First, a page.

This data may be found in both standard search results and Knowledge Cards. Local businesses, movies, books, music, and goods should all be given ratings.
Google review snipped structured data documentation
Schema.org review snippet documentation
17. Sitelinks Searchbox
The search box on Sitelinks is a little meta. Users may search your site directly from Google search using this schema. Depending on how the search box is set up, one of two things can happen after someone types a phrase into it. If you use Google search, Google will look for that term in your website’s content and return the results in a new Google search.
You may, however, configure the Sitelinks search box structure to route to a search on your own site, utilizing your own search capabilities (like those available in WordPress, for example). That’s really great.
Google site links search box structured data documentation
Schema.org site links search box documentation
Add Video schema markup to your videos to improve their search visibility. You may add features like a description, image, length, and more using structured data. Most significantly, this will qualify your video for inclusion in prominent video carousels as well as a video badge for mobile results.
Video structured data is frequently responsible for rich video results in the SERPs
Google video structured data documentation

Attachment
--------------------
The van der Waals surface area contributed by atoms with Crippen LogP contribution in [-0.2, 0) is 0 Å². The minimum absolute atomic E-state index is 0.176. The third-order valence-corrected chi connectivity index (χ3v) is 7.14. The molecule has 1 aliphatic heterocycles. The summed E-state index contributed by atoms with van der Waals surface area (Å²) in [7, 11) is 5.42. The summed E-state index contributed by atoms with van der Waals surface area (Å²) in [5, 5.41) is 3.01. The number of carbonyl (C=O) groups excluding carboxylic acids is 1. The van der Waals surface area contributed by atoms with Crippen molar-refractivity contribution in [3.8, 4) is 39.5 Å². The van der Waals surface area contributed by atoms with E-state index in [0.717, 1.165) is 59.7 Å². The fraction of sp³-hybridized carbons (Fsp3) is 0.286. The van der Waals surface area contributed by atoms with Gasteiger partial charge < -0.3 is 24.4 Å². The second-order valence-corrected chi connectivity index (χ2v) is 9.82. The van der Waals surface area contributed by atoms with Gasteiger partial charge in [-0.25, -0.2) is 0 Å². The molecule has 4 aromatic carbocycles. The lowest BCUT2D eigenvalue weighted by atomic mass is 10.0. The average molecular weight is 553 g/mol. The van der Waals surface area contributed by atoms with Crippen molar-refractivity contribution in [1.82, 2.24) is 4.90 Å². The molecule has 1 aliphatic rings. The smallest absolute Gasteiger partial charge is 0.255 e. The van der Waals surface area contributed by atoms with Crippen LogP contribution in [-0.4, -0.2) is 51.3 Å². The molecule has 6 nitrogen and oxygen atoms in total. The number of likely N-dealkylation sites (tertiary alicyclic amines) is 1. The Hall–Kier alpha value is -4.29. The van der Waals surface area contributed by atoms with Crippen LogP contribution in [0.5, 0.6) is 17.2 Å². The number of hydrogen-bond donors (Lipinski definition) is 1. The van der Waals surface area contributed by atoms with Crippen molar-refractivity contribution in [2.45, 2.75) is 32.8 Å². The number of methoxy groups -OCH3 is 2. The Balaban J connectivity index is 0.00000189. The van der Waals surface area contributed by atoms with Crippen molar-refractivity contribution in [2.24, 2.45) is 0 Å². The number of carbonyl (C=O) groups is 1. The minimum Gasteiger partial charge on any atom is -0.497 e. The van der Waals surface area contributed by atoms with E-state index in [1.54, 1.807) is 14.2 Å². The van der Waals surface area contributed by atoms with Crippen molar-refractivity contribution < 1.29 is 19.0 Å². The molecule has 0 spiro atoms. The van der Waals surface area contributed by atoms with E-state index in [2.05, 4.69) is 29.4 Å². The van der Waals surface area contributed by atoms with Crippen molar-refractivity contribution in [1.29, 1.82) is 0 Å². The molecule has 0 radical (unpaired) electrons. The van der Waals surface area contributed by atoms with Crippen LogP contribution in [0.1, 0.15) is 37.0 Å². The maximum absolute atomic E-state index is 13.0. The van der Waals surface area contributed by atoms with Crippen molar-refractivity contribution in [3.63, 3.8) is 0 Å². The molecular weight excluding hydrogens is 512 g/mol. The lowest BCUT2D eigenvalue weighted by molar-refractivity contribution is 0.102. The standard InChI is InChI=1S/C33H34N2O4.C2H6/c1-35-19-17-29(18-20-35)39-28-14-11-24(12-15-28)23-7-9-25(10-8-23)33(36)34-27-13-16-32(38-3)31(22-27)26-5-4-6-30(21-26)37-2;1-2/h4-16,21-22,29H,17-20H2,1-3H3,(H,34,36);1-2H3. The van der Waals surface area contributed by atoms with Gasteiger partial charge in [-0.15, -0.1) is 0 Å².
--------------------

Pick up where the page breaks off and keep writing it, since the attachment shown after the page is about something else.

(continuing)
Schema.org video documentation
You can now get your how-to material included straight in Google search results if it contains step-by-step instructions. Depending on how you write it up, the instructions will appear in accordion or carousel format.
While this huge rich result might help you get a lot of traction in search engine results, it may also limit traffic to your site because the complete answer is now on Google. This qualifies it for Google Assistant as well.
Google How-to structured data documentation
Schema.org How-to documentation
Markup the questions from your FAQ (Frequently Asked Question) page so that they appear in search with their answers. Because the whole solution is available in Google, this might limit clicks to your page, similar to how-to. Proceed appropriately. Additionally, using FAQ markup qualifies you for Google Assistant. Note that this is not the same as the Q&A schema (which is for forum sites like StackOverflow).
Google FAQ structured data documentation
Schema.org FAQ documentation